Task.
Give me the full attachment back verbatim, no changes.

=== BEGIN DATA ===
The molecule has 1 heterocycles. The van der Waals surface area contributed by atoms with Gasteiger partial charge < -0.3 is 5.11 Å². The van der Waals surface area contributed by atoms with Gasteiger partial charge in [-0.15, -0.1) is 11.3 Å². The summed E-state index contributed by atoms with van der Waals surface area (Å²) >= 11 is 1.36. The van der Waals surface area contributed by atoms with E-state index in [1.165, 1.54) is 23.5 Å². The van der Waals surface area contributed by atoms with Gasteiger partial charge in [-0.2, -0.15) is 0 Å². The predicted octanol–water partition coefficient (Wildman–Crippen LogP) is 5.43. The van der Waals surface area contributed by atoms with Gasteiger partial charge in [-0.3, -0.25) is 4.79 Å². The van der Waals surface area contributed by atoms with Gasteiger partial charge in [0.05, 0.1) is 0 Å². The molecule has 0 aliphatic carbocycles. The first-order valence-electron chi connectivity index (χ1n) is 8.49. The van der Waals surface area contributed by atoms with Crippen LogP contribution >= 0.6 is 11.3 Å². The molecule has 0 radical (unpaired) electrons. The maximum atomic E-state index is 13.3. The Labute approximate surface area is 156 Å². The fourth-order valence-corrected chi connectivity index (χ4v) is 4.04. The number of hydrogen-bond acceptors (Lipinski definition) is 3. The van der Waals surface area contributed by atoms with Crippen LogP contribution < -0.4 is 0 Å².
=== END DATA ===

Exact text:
The molecule has 1 heterocycles. The van der Waals surface area contributed by atoms with Gasteiger partial charge < -0.3 is 5.11 Å². The van der Waals surface area contributed by atoms with Gasteiger partial charge in [-0.15, -0.1) is 11.3 Å². The summed E-state index contributed by atoms with van der Waals surface area (Å²) >= 11 is 1.36. The van der Waals surface area contributed by atoms with E-state index in [1.165, 1.54) is 23.5 Å². The van der Waals surface area contributed by atoms with Gasteiger partial charge in [-0.2, -0.15) is 0 Å². The predicted octanol–water partition coefficient (Wildman–Crippen LogP) is 5.43. The van der Waals surface area contributed by atoms with Gasteiger partial charge in [-0.3, -0.25) is 4.79 Å². The van der Waals surface area contributed by atoms with Gasteiger partial charge in [0.05, 0.1) is 0 Å². The molecule has 0 aliphatic carbocycles. The first-order valence-electron chi connectivity index (χ1n) is 8.49. The van der Waals surface area contributed by atoms with Crippen LogP contribution >= 0.6 is 11.3 Å². The molecule has 0 radical (unpaired) electrons. The maximum atomic E-state index is 13.3. The Labute approximate surface area is 156 Å². The fourth-order valence-corrected chi connectivity index (χ4v) is 4.04. The number of hydrogen-bond acceptors (Lipinski definition) is 3. The van der Waals surface area contributed by atoms with Crippen LogP contribution < -0.4 is 0 Å².